Alternative Therapy for Cancer
What is alternative therapy?
Alternative therapy (or alternative medicine) is a nonconventional approach to healing.
Complementary and alternative medicine (CAM) are usually discussed together, but are
actually two different therapy approaches:
Complementary medicine. Complementary medicine is any form of therapy used in combination with other alternative
treatments or used along with standard or conventional medicine. Complementary therapy
usually serves to relieve symptoms and improve quality of life.
Alternative medicine. Alternative medicine is used alone, without recommended, proven standard treatment.
Some people use complementary treatments to relieve symptoms or side effects while
undergoing standard or conventional treatment (such as pain relief during cancer treatment).
Standard or conventional medicine refers to medical treatments that have been scientifically
tested and found to be safe and effective. The standard or conventional treatments
have been approved by the FDA.
Other people may decide to pursue alternative therapy. It's highly recommended that
you talk with your healthcare provider before beginning any treatment regimen, as
these treatments are not scientifically tested or proven.
They can delay the use of proven methods or actually be harmful.
What are the different types of CAM?
Many different fields make up the practice of complementary and alternative medicine.
In addition, many components of one field may overlap with the components of another
field. Examples of CAM include:
Traditional alternative medicine
This field includes the more mainstream and widely accepted forms of therapy. Traditional
alternative medicine has been practiced for centuries worldwide. Some examples are:
Ayurveda. A medical practice from India consisting of herbal compounds and special
Homeopathy. A medical practice from Germany consisting of individualized remedies
derived from plants, minerals, and animals.
Naturopathy. A practice that takes a combination of traditional practices.
Chinese or Oriental medicine
Touch has been used in medicine since the early days of medical care. Healing by touch
is based on the idea that illness or injury located in one area of the body can affect
all parts of the body. If, with manual manipulation, the other parts can be brought
back to optimum health, the body can concentrate on healing at the site of injury
or illness without distraction. Examples of body therapies include:
Diet and herbs
Over the centuries, man has gone from a simple diet consisting of meats, fruits, vegetables,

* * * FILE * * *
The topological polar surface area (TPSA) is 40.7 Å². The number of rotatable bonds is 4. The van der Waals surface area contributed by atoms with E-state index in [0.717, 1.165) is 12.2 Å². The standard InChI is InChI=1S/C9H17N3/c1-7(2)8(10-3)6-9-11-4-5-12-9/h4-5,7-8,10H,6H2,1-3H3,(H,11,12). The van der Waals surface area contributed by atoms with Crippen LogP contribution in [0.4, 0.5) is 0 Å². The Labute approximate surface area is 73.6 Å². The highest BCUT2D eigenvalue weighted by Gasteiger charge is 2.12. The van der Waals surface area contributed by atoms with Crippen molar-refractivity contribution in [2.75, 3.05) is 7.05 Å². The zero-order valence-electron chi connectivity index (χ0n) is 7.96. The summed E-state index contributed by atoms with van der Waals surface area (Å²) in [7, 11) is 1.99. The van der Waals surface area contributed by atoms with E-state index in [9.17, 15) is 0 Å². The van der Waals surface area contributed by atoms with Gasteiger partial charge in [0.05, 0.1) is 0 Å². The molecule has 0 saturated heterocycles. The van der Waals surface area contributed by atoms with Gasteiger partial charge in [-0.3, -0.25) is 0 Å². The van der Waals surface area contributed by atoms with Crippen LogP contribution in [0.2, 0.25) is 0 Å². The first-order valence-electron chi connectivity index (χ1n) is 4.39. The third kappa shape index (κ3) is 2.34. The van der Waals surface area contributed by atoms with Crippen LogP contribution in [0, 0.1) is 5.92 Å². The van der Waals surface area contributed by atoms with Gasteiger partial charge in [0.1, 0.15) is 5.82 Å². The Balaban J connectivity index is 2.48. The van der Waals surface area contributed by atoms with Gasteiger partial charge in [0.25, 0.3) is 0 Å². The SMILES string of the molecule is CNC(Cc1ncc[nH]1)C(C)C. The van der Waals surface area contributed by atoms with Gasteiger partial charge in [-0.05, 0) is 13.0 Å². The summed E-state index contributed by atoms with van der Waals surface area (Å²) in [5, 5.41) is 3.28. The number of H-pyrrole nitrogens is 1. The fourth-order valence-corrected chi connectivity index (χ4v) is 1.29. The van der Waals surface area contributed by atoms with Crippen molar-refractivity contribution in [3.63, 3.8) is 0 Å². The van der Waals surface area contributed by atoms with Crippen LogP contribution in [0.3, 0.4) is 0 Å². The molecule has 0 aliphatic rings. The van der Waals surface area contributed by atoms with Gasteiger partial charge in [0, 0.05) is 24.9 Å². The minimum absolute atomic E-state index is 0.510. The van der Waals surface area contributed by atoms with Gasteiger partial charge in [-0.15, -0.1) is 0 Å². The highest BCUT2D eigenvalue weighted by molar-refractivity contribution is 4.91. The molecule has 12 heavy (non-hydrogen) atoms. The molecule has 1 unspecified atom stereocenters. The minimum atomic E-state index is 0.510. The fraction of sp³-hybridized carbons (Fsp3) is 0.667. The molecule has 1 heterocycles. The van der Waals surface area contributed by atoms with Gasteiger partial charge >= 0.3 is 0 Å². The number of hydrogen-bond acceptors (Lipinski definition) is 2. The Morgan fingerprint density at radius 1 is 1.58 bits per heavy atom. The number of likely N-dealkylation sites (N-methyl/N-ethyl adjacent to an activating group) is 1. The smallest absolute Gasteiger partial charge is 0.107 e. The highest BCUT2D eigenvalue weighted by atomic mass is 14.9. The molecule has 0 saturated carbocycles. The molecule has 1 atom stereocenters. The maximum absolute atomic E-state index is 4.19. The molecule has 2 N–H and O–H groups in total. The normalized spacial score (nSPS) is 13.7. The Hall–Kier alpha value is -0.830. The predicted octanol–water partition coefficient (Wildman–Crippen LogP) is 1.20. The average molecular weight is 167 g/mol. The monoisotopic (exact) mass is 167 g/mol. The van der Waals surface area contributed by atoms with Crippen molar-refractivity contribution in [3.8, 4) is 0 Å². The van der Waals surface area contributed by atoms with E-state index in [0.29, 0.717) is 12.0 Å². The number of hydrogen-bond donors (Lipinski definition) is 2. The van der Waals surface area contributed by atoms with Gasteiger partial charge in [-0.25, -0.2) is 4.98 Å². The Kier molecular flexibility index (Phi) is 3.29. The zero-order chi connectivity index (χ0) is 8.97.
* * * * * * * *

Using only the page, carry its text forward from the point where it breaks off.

and grains, to a diet that often consists of foods rich in fats, oils, and complex
carbohydrates. Nutritional excess and nutritional deficiency have become problems
in today's society, both leading to certain chronic diseases. Many dietary and herbal
approaches attempt to balance the body's nutritional well-being. Dietary and herbal
Some people believe external forces (energies) from objects or other sources directly
affect a person's health. An example of external energy therapy is electromagnetic
Even standard or conventional medicine recognizes the power of the connection between
mind and body. Studies have found that people heal better if they have good emotional
and mental health. Therapies using the mind include:
Some people believe the senses (touch, sight, hearing, smell, and taste) can affect
overall health. Therapies using senses include:
Art, dance, and music
Before considering CAM
Most complementary and alternative medicine fields aren't standardized or controlled
by any Western medical guidelines. Always talk with your healthcare provider before
beginning any complementary or alternative medicine therapy. Some therapies may interfere
with standard treatment.
Being an informed healthcare consumer when considering complementary or alternative
medicine is important. Ways to gather information before starting any therapy include:
Talking with your healthcare provider
Researching on the Internet
Researching in the library (books, articles, and scientific journals)
Speaking with others who have tried the therapy
Looking for controlled, scientific studies about the therapy, whenever possible
What warning signs may indicate a fraudulent therapy?
According to the American Cancer Society, if a treatment has the following warning
signs, it's better to avoid:
Treatment based on unproven theories
Treatment that promises a cure
Treatment that offers benefits but claims to have no side effects
Patient is told not to use standard or conventional medicine
Treatment is a secret and can only be given by certain providers
Treatment requires travel to another country
Treatment providers discourage the use of standard or conventional medicine